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Editorial: Memorializing Moms Everywhere

This Sunday is Mother’s Day. It’s fallen on the second Sunday of May ever since Congress designated it so back in 1914. Since that time, it’s been a day in which mothers everywhere are rightfully feted with a myriad of cards, flowers and breakfasts in bed that come in varying states of edibility. And while this official designation is a relatively modern-day phenomenon, cultures over the centuries have honored those Mother Nature chose to endure hormonal and biological abuse for nine months.

The Romans celebrated an event called Magna Mater that fell between March 15 and March 22. Games were held and the citizenry marched through the streets hoisting elegant displays of arts and crafts. (As to how much of it was pieces of uncooked macaroni pasted to construction paper is still up for debate). Fast forward to the late 1800s, and Julia Ward Howe, (author of “The Battle Hymn of the Republic”), established a Mother’s Day Proclamation of 1870, a cry for peace in the aftermath of the Civil War and the idea of brother fighting against brother. (Definitely something that could be utilized against siblings squabbling during long car trips). In post-World War I France, the government awarded medals on December 19, La Fete de Méres, Moms with four or five children nabbed bronze, those with six or seven landed silver and gold medals were nabbed by mothers with eight or more offspring. (Given the grief children give their mothers, medals should be awarded to moms on a daily basis.)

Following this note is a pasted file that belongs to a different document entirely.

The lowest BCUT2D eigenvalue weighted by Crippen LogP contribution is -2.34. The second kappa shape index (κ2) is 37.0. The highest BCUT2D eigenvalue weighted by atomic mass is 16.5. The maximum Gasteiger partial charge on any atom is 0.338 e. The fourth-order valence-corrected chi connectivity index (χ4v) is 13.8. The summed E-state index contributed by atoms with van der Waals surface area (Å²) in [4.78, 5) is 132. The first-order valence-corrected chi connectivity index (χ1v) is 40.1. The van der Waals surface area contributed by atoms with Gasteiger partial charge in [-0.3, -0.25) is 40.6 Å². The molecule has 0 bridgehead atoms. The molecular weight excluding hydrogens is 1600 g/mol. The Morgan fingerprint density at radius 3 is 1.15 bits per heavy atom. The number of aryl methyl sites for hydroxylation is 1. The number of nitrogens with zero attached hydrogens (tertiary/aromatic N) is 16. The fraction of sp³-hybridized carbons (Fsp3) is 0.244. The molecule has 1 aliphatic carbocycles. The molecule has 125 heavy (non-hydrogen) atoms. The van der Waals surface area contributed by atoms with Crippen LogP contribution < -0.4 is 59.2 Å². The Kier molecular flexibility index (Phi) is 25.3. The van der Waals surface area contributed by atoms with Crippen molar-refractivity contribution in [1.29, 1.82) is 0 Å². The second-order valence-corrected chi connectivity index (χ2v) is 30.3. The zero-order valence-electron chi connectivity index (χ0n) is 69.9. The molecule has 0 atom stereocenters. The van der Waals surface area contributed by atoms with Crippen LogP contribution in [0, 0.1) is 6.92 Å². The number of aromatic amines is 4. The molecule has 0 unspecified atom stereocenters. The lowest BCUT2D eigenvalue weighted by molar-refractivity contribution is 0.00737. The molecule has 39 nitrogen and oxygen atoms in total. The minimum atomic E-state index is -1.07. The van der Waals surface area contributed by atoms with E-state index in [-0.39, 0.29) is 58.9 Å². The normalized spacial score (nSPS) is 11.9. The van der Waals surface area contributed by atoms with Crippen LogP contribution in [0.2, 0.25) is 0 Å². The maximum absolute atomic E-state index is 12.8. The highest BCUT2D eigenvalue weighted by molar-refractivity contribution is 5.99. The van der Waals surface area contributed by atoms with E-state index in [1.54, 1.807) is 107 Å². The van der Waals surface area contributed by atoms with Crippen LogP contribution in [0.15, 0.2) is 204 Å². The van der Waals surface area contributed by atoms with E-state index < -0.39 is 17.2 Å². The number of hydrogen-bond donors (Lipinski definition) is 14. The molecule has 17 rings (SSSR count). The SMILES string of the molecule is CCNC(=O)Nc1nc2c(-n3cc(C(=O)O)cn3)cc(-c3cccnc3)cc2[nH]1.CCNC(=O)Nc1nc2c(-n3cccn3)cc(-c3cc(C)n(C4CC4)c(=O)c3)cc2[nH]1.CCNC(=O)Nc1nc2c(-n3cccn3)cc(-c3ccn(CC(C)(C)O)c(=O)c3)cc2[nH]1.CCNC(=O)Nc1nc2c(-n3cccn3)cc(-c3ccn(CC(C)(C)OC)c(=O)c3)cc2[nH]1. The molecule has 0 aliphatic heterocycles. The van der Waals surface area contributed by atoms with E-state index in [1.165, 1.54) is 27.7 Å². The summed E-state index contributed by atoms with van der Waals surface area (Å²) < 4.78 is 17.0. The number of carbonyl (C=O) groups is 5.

On a commercial level, the National Retail Foundations estimates that Mother’s Day is a $16 billion industry, florists see their highest sales in May, U.S. restaurants claim it’s the busiest day of the year and Hallmark found that 96 percent of American consumers shop on Mother’s Day. Suffice it to say, this outpouring of recognition for those tasked with oftentimes wiping noses, being emotional cheerleaders and saviors on the eve of when school projects are due is well-deserved and can never truly measure up to these and many other sacrifices they make. Like noses and opinions, every one has a mom and if you’re lucky enough to still have one in your life, be sure to thank her on Sunday.

- Dave Gil de Rubio

News

TV studio enhances web presence, wins awards

Lights. Camera. Action. These are the words you may hear if you are in Floral Park’s village hall. 

 

For almost two decades Floral Park has been home to Four Village Studio (4VS), a local community television station serving the four-village area.  

The community station airs a variety of programs hosted by residents, a community billboard and its own weather station. However, according to Operations Manager James Green, this is not the only goal of the studio.

Senator Jack Martins mentioned education, business and drug use among other topics in a recent interview with the Floral Park Dispatch. He’s currently seeking re-election in November, being challenged by Democrat Adam Haber. 

Pointing to what he called “key legislation,” particularly the tax cap legislation passed in 2011 and prescription drug bill he helped foster to enactment, Martins feels New York State is on track to continue fiscal responsibility.


Calendar

Spirit Day - September 20

Town Stop - September 21

Sewanhaka Central - September 23


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